Tax law amendments penalise those who make, possess or sell tobacco
Federal Independent Member for Indi, Cathy McGowan, has welcomed the introduction of an amendment to taxation laws to introduce new offences for the making, possessing or selling of illicit tobacco, also known as “chop chop”.
Ms McGowan voted in favour of the introduction of the new laws which address inconsistencies between the penalties and the manner in which they can be applied. Those found responsible for making, possessing or selling illicit tobacco will face up to 10 years in jail and heavy fines of up to $2.25 million.
“The growing and sale of illicit tobacco or ‘chop chop’ has been a serious issue in parts of North East Victoria in recent years,” Ms McGowan said.
“Investigations undertaken by the Australian Taxation Office have identified links with organised crime groups in this black market.”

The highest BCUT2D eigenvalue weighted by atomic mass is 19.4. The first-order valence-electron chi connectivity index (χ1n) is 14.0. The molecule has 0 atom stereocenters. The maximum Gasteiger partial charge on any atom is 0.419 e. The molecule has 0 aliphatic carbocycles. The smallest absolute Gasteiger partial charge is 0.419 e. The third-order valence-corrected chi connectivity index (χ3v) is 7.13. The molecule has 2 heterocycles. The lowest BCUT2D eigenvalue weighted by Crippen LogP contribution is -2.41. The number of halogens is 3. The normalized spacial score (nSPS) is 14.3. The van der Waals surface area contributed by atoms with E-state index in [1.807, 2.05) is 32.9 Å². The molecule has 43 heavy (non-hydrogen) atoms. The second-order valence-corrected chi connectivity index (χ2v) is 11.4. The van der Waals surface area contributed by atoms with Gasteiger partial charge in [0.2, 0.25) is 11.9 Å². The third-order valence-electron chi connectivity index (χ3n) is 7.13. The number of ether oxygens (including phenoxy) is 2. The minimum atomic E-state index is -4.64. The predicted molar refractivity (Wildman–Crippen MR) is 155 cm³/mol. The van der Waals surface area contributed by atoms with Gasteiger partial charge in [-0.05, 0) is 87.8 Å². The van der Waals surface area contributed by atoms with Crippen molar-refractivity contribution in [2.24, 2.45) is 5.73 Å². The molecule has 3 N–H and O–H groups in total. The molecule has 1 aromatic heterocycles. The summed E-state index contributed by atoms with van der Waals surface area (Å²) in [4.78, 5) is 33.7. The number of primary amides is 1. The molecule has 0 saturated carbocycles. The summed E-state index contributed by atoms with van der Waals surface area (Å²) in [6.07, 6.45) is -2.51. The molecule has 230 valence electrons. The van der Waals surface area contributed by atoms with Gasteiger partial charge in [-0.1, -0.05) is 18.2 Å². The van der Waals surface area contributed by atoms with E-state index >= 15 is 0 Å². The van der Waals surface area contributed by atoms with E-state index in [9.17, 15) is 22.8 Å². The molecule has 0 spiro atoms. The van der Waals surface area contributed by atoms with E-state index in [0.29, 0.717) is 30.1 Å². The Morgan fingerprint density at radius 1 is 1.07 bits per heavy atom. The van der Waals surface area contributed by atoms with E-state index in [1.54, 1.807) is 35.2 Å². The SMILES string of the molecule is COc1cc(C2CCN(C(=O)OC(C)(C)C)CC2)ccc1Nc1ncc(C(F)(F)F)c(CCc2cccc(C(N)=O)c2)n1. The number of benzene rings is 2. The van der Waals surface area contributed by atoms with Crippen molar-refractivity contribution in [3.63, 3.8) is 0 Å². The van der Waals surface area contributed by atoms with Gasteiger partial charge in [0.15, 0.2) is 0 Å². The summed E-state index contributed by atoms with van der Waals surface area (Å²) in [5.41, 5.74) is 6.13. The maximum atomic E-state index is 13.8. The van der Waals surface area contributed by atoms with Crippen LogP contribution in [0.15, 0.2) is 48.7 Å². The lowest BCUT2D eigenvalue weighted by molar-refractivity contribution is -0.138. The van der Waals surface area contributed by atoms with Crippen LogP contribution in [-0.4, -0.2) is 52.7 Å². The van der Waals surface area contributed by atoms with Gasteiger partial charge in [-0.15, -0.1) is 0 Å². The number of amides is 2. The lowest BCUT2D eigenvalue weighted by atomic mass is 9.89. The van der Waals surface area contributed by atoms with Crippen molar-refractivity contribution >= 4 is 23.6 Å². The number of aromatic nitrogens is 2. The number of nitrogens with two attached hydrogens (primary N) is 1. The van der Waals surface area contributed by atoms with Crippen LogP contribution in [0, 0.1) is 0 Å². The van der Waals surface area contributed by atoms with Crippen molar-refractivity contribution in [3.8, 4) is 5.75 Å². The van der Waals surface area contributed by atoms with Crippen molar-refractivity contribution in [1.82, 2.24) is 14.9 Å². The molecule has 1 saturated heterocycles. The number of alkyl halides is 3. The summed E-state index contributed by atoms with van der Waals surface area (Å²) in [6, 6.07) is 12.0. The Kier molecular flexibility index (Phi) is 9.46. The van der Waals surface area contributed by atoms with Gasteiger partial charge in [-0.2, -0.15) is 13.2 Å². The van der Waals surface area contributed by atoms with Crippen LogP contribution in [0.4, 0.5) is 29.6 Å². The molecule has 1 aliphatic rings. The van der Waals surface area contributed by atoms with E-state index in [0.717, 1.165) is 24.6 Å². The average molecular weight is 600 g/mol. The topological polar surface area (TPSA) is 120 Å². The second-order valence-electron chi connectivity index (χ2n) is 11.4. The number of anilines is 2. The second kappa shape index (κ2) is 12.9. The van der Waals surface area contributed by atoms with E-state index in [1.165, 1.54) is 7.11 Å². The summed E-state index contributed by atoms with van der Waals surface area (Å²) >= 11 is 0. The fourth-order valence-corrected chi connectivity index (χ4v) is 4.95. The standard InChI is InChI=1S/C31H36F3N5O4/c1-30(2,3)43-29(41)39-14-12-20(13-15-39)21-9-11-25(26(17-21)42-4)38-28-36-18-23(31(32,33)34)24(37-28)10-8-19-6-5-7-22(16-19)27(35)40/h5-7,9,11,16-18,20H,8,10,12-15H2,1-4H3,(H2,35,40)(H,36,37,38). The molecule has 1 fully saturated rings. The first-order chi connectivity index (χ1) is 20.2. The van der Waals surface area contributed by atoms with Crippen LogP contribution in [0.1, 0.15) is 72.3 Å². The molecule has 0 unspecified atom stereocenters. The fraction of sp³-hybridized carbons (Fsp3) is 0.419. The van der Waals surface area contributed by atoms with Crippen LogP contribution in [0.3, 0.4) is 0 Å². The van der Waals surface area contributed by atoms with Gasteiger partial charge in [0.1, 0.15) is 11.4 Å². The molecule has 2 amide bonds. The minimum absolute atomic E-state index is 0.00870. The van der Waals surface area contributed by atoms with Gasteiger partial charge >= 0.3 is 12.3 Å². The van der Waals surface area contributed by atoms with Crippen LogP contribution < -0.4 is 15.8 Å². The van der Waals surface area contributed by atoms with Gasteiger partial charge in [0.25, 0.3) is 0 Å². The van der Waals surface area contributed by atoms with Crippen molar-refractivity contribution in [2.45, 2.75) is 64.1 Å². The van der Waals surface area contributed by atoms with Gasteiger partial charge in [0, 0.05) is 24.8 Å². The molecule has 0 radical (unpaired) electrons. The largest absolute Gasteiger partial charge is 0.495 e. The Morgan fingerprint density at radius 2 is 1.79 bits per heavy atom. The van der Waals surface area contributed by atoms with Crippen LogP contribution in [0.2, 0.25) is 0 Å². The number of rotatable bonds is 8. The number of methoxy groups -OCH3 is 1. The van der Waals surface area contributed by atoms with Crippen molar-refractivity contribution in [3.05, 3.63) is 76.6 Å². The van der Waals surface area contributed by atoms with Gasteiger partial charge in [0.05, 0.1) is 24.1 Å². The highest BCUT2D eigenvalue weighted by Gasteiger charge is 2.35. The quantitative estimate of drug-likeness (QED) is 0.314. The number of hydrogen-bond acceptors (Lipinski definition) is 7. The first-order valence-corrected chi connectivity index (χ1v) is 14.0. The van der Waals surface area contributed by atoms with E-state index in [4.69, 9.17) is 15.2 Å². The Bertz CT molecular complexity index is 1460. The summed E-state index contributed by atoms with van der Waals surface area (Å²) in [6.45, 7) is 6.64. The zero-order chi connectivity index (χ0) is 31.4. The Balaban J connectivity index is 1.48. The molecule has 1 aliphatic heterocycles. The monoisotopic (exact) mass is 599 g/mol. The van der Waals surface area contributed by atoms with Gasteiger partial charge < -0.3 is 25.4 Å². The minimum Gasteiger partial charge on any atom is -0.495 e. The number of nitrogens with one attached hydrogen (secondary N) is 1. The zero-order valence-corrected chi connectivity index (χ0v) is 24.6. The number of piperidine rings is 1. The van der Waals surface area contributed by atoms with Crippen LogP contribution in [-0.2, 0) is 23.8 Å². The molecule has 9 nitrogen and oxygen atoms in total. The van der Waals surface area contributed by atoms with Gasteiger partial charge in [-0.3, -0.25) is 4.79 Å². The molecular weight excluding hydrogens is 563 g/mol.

“I welcome these amendments that resolve the ‘proof of origin’ issue. Under the new law, it will be irrelevant whether the tobacco is imported or domestically grown when applying the offence provisions.”
The amendments made by the Bill:
- create a new tobacco offence regime that provides a comprehensive set of offences that can be applied to illicit tobacco that:
- has been domestically manufactured or produced; or
- for which the origin of production or manufacturing is unknown or uncertain;
- create new offences for possession of equipment for producing or manufacturing illicit tobacco;
- set penalties at a level to deter illegal activity;
- confirm that illicit tobacco for which the origin of production or manufacturing is unknown or uncertain can be seized and forfeited; and
- define tobacco to align the meaning for excise and excise equivalent customs duty purposes so that the amount of duty on dutiable products is determined in a consistent manner.
Details of the new penalties can be found on the APH website: